I have a bit of a thing about CBT (Cognitive Behavioural Therapy). I expect it's to do with a longstanding aspect of my personality - the more popular something is and the more I am told what to like, the more likely I am to question it and challenge the status quo. The status quo of CBT in therapy today seems to be as a result of it's ease of measurement. This jars with my humanistic philosophy and approach; people are way more complex than empirical research allows - science has a long way to catch up with the sophistication of our organismic selves. I wrote a post about my struggles with CBT here.

That said, I do know a lot of people who say that CBT has helped them enormously and I would not argue with their experience of it. I would say, however, that it is not the panacea it is touted as, and just because it is a fashionable approach, does not deem it better than other approaches.

This post is not only about my dissatisfaction with the reductionist CBT but also to inform and educate on what I believe is an overlooked and yet decent alternative - REBT - Albert Ellis' Rational Emotive Behaviour Therapy - predating Aaron Beck's CBT by around a decade.

Albert Ellis had a "...crumbling faith in psychoanalysis" and has been attributed to saying "Freud was full of horseshit!". Strong words indeed, and Ellis has been criticised for being aggressive and foul-mouthed. Of his many infleunces he includes the early Stoic philosophers, most notably Epictetus:

"Man is not disturbed by things but by the views he takes of them"


Here follows a description of REBT (snagged from one of my diploma essays):

It is a comprehensive theory of human behaviour that proposes that a combination of biological, psychological and social factors are involved in the way human beings feel and behave (1). The principal thesis is that sustained emotional reactions are caused by internal sentences, in the form of dogmatics "musts", "shoulds" or "oughts" that people repeat to themselves. These reflect their unspoken assumptions, or irrational beliefs, about what is necessary to lead a meaningful life. It is what people believe about the situations they face, not the situations themselves, that determines how they feel and behave. Furthermore it is the presence of extreme philosophies that can make the difference between healthy negative emotions (such as sadness, regret or concern) and unhealthy negative emotions (such as depression, guilt or anxiety).


In REBT the goal is to modify the underlying core belief or philosophy of the client as opposed to modifying their behaviour, as is the case in CBT which approach Ellis refers to as "inelegant". According to Ellis, CBT does not tend to help the client to effect a philosophical shift at the most elegant level possible. (2)


The emphasis is placed on actively-directively teaching the client a system for self-help, known as the A-B-C model. A - the activating event is followed by C - an emotional consequence. However it is not correct to say that A causes C, which is how the client may perceive it. The therapist teaches the client to see that C occurs as a result of their belief system (B). In order to understand the emotional consequence at C, the therapist helps the client to focus on B, the irrational beliefs about A, and not A itself. D refers to the disputing of irrational beliefs and E to a new and effective rational outlook.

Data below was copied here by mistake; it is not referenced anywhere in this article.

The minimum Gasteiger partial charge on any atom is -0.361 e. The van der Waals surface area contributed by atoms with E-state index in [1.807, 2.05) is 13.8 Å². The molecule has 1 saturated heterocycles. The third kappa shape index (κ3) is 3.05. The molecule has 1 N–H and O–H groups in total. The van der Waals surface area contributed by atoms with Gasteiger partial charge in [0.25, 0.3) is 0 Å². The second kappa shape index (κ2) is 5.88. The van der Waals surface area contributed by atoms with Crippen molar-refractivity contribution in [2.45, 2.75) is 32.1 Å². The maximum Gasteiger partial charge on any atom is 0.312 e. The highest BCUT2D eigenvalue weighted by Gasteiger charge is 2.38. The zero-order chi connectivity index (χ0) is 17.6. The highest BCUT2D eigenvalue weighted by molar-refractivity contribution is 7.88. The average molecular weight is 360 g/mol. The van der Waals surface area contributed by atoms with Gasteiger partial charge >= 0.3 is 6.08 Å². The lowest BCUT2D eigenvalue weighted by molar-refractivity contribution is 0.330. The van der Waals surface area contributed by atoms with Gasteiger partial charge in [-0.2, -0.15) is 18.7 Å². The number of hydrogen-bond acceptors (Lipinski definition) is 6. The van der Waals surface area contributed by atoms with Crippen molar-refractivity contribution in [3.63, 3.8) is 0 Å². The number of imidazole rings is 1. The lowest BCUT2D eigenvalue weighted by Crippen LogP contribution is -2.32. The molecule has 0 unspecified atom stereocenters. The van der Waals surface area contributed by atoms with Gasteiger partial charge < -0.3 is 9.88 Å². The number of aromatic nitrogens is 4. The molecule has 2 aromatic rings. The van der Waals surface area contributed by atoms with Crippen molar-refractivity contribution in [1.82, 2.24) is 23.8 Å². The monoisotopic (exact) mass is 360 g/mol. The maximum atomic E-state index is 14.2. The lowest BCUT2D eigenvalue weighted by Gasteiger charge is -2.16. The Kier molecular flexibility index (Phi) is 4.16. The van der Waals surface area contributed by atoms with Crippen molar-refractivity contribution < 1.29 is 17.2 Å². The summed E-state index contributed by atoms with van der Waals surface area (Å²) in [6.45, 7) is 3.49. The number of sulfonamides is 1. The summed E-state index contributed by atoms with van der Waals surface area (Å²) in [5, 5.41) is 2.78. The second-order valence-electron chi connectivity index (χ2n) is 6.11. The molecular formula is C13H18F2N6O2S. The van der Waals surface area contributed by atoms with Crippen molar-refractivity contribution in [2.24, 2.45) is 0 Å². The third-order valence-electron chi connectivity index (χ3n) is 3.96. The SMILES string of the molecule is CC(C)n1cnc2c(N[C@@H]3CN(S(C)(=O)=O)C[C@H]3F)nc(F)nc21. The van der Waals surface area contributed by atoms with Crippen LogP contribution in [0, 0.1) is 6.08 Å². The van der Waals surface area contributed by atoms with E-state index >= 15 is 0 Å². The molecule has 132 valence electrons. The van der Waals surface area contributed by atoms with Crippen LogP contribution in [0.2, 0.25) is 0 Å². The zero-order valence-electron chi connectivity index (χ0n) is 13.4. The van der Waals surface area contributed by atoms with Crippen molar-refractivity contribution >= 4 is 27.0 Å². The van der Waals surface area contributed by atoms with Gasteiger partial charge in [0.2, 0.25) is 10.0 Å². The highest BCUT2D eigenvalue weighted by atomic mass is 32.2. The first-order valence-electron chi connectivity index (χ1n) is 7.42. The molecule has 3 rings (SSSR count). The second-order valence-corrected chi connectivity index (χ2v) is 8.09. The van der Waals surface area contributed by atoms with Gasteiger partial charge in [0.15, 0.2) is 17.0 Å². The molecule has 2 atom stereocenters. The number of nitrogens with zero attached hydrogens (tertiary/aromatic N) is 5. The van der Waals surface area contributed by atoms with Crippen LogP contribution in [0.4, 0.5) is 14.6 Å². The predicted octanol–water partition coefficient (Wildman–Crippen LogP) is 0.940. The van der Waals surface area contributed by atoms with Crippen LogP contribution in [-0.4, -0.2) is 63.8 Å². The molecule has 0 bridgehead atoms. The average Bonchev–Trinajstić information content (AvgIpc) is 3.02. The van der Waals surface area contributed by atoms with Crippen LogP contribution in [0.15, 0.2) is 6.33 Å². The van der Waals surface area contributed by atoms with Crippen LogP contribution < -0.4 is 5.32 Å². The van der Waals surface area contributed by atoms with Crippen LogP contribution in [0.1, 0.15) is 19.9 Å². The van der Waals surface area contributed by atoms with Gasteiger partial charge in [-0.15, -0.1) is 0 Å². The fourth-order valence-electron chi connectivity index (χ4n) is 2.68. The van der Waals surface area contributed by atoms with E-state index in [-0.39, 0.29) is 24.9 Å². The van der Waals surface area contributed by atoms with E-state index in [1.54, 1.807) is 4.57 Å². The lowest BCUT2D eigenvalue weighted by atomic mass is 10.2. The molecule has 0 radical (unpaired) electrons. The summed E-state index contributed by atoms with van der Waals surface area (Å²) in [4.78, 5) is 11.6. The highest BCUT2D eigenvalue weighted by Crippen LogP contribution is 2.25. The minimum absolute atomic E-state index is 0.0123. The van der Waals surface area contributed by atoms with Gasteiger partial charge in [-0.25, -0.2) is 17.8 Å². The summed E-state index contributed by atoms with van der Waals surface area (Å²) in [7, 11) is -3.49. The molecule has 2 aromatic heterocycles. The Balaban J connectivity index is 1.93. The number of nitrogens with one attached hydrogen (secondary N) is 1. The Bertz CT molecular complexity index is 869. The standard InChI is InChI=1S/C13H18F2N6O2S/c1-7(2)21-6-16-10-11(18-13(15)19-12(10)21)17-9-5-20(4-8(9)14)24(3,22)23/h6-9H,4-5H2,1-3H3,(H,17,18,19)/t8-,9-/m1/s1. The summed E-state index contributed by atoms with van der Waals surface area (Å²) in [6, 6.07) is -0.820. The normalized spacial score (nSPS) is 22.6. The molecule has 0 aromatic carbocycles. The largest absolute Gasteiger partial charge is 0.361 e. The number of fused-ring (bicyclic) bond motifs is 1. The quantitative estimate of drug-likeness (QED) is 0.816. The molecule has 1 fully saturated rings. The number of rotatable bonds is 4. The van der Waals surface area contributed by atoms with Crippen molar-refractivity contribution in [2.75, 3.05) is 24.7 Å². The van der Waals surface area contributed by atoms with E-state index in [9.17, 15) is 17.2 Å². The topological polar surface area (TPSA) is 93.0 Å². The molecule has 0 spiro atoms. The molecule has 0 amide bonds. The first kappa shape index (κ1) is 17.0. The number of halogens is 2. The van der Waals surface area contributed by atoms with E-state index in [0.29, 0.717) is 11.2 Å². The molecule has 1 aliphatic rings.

In common with CBT it places little emphasis on exploring the past, instead focusing on changing the client's current evaluations and philosophical thinking-emoting and behaving."



I have been scouring the internet for a synopsis of the differences between REBT and CBT and stumbled across a forum with a posting by Clinical Psychologist based in San Francisco  - Dr Michael R Edelstein, author of Three Minute Therapy. Here is what I found:


Question: What is the difference between Ellis REBT/Burns CBT? Which approach is easier to understand?



I favor REBT to CBT for many reasons, the most significant of which are:

1. REBT addresses the philosophic core of emotional disturbance as well as the distorted cognitions (the focus of CBT) which derive from this core. Consequently, it is more powerful than CBT in this way. As you change your basic philosophy, the cognitive distortions are eliminated as a byproduct.

2. REBT highlights the significance of secondary disturbance (SD) which is often the largest factor in life-long (endogenous) depression, severe anxiety, and panic attacks. As far as I can tell, CBT completely ignores SD.

3. REBT maintains that all anger is destructive and teaches individuals appropriate, yet unangry, effective assertiveness. CBT views some anger as healthy and, although it teaches assertiveness, fails to address uprooting the philosophic core of anger.

4. REBT presents an elegant solution to the self-esteem problem. It teaches unconditional self-acceptance (USA), rather than any kind of self-rating, "authentic" or otherwise. Most CBT therapists focus on bolstering their clients' self-esteem.

5. As a consequence of these powerful differences and others, REBT is easier to understand.

6. The average duration of my REBT therapy consists of 8 - 10 sessions, shorter than most CBT.

Dr Michael R Edelstein

(The above has been copied with the kind consent of Dr Edelstein. Click here for the link to the REBT-CBT forum.)

Secondary disturbance, or secondary emotional disturbance is when somebody has a negative emotional response to their emotional responses. For example, somebody who suffers from panic attacks may feel ashamed of their perceived weakness. So the secondary emotion here is shame. I often find with clients that the presenting issues are usually wrapped up in secondary emotional disturbance which makes the whole package bigger, more powerful and harder to manage. Get rid of that wrapper and then we can look at what's underneath.

In conclusion, although I, as a person-centred counsellor, would not normally utilise a technique such as CBT or REBT, there are elements of the philosophy behind REBT which correlate with my personal approach. Indirectly, secondary emotional disturbances are addressed through the therapeutic process, and through striving to acquire a truly empathic and non-judgmental connection with the client, questions are naturally asked which challenge underlying core beliefs which may no longer serve the client.

One last point, I like Albert Ellis and respect his challenging demeanour. Here's the man in action:



References: